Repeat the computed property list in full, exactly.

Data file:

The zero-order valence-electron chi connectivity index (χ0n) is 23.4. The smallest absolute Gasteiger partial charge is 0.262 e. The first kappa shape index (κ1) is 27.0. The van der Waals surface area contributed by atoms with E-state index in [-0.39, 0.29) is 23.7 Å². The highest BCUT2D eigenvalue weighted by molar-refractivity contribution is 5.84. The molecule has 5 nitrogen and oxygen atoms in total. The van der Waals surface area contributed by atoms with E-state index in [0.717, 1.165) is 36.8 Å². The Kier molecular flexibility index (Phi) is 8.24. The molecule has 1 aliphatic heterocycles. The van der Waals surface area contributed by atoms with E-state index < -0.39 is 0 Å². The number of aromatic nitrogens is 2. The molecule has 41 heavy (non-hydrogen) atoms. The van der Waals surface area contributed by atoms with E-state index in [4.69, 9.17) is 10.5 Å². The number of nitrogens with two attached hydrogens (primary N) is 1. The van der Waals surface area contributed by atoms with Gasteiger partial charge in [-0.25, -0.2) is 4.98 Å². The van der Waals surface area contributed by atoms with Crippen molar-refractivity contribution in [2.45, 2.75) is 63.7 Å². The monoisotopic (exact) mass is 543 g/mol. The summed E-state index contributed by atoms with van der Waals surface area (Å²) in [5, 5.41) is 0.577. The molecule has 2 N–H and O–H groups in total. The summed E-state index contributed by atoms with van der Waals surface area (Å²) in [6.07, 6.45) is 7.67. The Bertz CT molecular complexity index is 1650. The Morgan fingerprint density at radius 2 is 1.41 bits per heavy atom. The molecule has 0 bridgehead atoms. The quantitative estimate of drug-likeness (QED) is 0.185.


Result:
The zero-order valence-electron chi connectivity index (χ0n) is 23.4. The smallest absolute Gasteiger partial charge is 0.262 e. The first kappa shape index (κ1) is 27.0. The van der Waals surface area contributed by atoms with E-state index in [-0.39, 0.29) is 23.7 Å². The highest BCUT2D eigenvalue weighted by molar-refractivity contribution is 5.84. The molecule has 5 nitrogen and oxygen atoms in total. The van der Waals surface area contributed by atoms with E-state index in [0.717, 1.165) is 36.8 Å². The Kier molecular flexibility index (Phi) is 8.24. The molecule has 1 aliphatic heterocycles. The van der Waals surface area contributed by atoms with E-state index < -0.39 is 0 Å². The number of aromatic nitrogens is 2. The molecule has 41 heavy (non-hydrogen) atoms. The van der Waals surface area contributed by atoms with E-state index in [4.69, 9.17) is 10.5 Å². The number of nitrogens with two attached hydrogens (primary N) is 1. The van der Waals surface area contributed by atoms with Gasteiger partial charge in [-0.25, -0.2) is 4.98 Å². The van der Waals surface area contributed by atoms with Crippen molar-refractivity contribution in [2.45, 2.75) is 63.7 Å². The monoisotopic (exact) mass is 543 g/mol. The summed E-state index contributed by atoms with van der Waals surface area (Å²) in [5, 5.41) is 0.577. The molecule has 2 N–H and O–H groups in total. The summed E-state index contributed by atoms with van der Waals surface area (Å²) in [6.07, 6.45) is 7.67. The Bertz CT molecular complexity index is 1650. The Morgan fingerprint density at radius 2 is 1.41 bits per heavy atom. The molecule has 0 bridgehead atoms. The quantitative estimate of drug-likeness (QED) is 0.185.